May/2017 – The Rokinon 12mm f/2.8 ED AS IF NCS UMC is the second stereographic fisheye lens we see on blog do zack. Despite the same 180º diagonal angle of view as the also fisheyes Canon EF 15mm f/2.8 and Canon EF 8-15mm f/4L USM, not all fisheye lenses are designed the same way, and there are various projections: equidistant, keeping the angle distances throughout the frame; and stereographic, slightly compressing the vertical axis, used on this Rokinon; among others.
For such reason all feature the same 180º angle of view, despite the difference in focal length. It’s 15mm on Canon’s f/2.8 vintage fisheye, and 14mm on the 8-15mm zoom L, but just 12mm on this Rokinon; all 180º on full frame or 118º on APS-C. An almost exclusive tool on the market, given the special stereographic projection and the low cost (US$499 against Canon’s US$1248 8-15mm), is it worth the purchase given the all-manual operation, without the AF and motorized aperture agility? Let’s find out! Nice reading.
At 8.5 x 9cm with the lens hood and frontal cap attached, or at just 6.9 x 7.2cm without both covers, both at 515g, the Rokinon 12mm f/2.8 ED AS IF NCS UMS is a “serious” lens at the very least, thought for those working with larger full frame cameras. If you’re shooting with an APS-C camera I’d recommend the smaller Samyang 8mm T3.8 CS II, much lighter and easier to use and, depending how “portable” you want to travel, this Rokinon 12mm is definitely not the way to go. That’s because the fisheye design requires a large, bulging convex frontal element, delicate and pronounced, that demands a large front cap for protection; a pain in the ass to fit smaller into backpacks. It’s the same problem found on the also tiny EF 8-15mm f/4L USM, the smallest zoom lens on Canon’s L-series, that gets huge with it lens hood attached. Only the vintage EF 15mm f/2.8 fits smaller bags, with it super compact footprint, despite the non-removable metal hood. This Rokinon asks for a large area in your backpack, and something to notice if you’re traveling light.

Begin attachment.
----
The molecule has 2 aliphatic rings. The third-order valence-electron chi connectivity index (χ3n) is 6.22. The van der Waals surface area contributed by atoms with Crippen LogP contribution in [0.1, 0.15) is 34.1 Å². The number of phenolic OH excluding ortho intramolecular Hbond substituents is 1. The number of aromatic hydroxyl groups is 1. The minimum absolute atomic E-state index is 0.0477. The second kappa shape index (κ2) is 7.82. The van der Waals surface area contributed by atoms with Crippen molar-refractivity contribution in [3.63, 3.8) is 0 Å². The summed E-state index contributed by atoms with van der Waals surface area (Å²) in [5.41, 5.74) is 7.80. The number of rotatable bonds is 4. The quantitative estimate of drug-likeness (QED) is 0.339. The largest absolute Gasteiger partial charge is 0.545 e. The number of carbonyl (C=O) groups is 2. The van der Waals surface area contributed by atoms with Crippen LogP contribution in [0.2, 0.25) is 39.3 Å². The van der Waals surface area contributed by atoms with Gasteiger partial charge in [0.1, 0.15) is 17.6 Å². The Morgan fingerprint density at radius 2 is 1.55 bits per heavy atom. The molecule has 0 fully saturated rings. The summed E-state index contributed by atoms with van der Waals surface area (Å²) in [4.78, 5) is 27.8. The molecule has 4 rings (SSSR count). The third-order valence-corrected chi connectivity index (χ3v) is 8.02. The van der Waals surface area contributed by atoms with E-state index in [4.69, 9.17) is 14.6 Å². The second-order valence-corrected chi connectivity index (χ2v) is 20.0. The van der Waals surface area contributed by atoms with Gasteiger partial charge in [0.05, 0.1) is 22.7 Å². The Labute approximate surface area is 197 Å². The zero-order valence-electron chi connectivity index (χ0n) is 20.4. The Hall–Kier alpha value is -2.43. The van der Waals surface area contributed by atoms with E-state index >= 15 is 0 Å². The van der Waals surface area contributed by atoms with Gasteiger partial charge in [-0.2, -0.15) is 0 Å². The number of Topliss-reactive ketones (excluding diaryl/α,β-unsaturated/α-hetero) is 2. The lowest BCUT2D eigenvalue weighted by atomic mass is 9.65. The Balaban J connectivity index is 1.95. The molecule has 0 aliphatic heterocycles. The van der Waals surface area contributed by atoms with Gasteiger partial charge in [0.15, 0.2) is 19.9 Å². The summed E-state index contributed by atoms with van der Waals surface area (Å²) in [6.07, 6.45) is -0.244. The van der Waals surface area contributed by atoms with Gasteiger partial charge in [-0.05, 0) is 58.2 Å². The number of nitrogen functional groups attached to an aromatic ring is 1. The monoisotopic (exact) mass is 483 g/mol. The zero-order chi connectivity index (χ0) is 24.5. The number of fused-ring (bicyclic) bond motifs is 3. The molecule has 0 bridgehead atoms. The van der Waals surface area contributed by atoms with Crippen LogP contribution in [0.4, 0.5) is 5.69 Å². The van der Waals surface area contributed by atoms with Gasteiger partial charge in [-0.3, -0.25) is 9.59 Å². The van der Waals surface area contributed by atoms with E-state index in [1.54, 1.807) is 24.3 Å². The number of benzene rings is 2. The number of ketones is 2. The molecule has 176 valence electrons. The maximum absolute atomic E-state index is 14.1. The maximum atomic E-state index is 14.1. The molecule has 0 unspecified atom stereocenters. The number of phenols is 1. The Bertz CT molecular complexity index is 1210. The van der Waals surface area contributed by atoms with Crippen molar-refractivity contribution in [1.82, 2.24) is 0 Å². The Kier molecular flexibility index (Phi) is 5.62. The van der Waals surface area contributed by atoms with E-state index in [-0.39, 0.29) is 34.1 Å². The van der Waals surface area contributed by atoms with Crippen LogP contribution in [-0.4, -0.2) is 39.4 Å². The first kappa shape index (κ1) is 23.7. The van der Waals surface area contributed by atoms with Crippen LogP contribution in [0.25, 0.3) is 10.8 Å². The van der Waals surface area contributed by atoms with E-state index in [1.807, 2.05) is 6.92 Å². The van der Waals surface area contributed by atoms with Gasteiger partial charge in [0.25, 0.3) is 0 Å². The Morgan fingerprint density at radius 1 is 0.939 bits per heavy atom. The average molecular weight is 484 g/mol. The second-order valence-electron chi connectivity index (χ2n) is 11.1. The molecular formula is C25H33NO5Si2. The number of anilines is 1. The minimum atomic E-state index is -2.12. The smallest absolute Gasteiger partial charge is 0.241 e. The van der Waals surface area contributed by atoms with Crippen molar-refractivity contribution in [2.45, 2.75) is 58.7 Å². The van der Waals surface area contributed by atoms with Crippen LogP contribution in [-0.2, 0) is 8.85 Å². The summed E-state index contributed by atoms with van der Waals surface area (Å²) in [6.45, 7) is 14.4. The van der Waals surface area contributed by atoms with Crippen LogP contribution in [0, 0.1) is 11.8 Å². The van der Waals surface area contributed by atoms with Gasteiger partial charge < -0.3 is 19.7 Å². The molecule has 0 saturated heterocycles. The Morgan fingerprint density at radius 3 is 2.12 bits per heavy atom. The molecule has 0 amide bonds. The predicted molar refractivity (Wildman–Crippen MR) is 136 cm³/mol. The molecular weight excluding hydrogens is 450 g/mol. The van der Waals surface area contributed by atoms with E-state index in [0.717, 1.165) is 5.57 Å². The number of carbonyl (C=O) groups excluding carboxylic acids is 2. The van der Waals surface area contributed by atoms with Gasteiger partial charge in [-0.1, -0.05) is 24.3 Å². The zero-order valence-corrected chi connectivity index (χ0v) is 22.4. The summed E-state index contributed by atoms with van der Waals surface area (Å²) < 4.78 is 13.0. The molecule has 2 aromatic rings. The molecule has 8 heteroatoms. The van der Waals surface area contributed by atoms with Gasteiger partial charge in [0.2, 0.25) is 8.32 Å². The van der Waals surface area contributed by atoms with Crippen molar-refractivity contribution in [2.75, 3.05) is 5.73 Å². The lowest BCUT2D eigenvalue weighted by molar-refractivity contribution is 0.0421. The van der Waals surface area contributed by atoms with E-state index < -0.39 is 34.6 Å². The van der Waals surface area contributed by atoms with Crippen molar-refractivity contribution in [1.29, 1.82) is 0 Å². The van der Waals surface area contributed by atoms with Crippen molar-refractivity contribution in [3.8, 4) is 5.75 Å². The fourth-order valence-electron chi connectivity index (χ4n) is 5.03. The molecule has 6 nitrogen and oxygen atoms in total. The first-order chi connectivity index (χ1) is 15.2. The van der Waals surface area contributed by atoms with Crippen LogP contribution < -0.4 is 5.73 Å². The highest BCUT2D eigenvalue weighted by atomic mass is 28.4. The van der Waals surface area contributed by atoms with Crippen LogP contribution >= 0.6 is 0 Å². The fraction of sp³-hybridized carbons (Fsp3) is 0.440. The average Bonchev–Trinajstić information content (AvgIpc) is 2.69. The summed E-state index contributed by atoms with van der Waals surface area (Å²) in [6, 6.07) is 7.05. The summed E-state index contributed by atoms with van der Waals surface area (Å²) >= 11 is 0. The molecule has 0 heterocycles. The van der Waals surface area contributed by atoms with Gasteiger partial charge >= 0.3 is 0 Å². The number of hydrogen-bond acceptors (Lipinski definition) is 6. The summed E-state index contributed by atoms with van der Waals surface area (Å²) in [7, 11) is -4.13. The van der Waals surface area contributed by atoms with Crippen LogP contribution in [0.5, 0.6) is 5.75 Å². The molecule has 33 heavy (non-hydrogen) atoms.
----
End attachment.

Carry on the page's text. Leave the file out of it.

In your hands the 515g weight translates into a robust all-metal built, with just a few plastic finishings together with rubberized rings. The manual focusing ring dominates the barrel grip, comfortable and precise to use, well balanced with most full frame DSLRs. Your fingers smoothly sit on top of a generous rubber grip, surrounding a ring with infinity to 20cm distance markings, clear and printed on the barrel, mandatory for precision work; all with 100º of movement, from end to end. At the rear, near the camera mount, the aperture ring is just 8mm long and all plastic, not as comfortable as the focusing ring. It features clicks between every 1/2 stop, except from f/2.8 and f/4, that go straight from one another. Unfortunately there’s little stationary area on the lens barrel, making it difficult to mount the lens on the camera; anywhere you hold it, it can spin out of grip and fall. But overall it’s all easy to use, as a 100% manual prime should be.
When it’s time to shoot, the EF, Pentax, Sony A and Sony E mount versions are all-manual; only the Nikon version gets an AE chip to be used during Auto/P/A/S/M. The all manual focus is smooth and nice to use, with hard stops at infinity and minimum focusing distances; not very loose, not very tough. The infinity hard stop is welcomed for those interested in astrophotography: instead of running past the real infinity marking, like most “ED” lenses require, the barrel simply locks at infinity, guaranteeing sharp results during long night time exposures. From there you simply select the f/stop via the rear ring, to open or close the aperture, and set the shutter speed until the desired EV value, calculated by the camera’s meter. It’s much east to use than the Mitakon CREATOR 35mm f/2, that insists on a Canon AE chip, messing with the camera’s exposure.
Finally at the front the ø69mm glass element can’t support filters, an usual problem with fisheye lenses. Although the lens hood is removable, there’s no filter thread like most rectilinear wide angles. Not even the gel holder is found at the mount, like both EF L and vintage f/2.8 prime, a missed opportunity by Rokinon. Also nothing is declared about its weather resistance, with a standard “naked” metal mount at the rear, expected from a US$499 lens. Everything is simple and easy to use on the Rokinon 12mm f/2.8 ED AS IF NCS UMS, and it sports a robust, trust worthy built. During my tests it felt as durable as the Canon EOS 5DS used, both tough inside my backpack, keeping up with long trails and cold nights during astrophotography sessions. And as we’ll see next, the optical performance is also as trust worthy: full of resolution and sharpness, with a few easy to fix aberrations and nice looking photographs.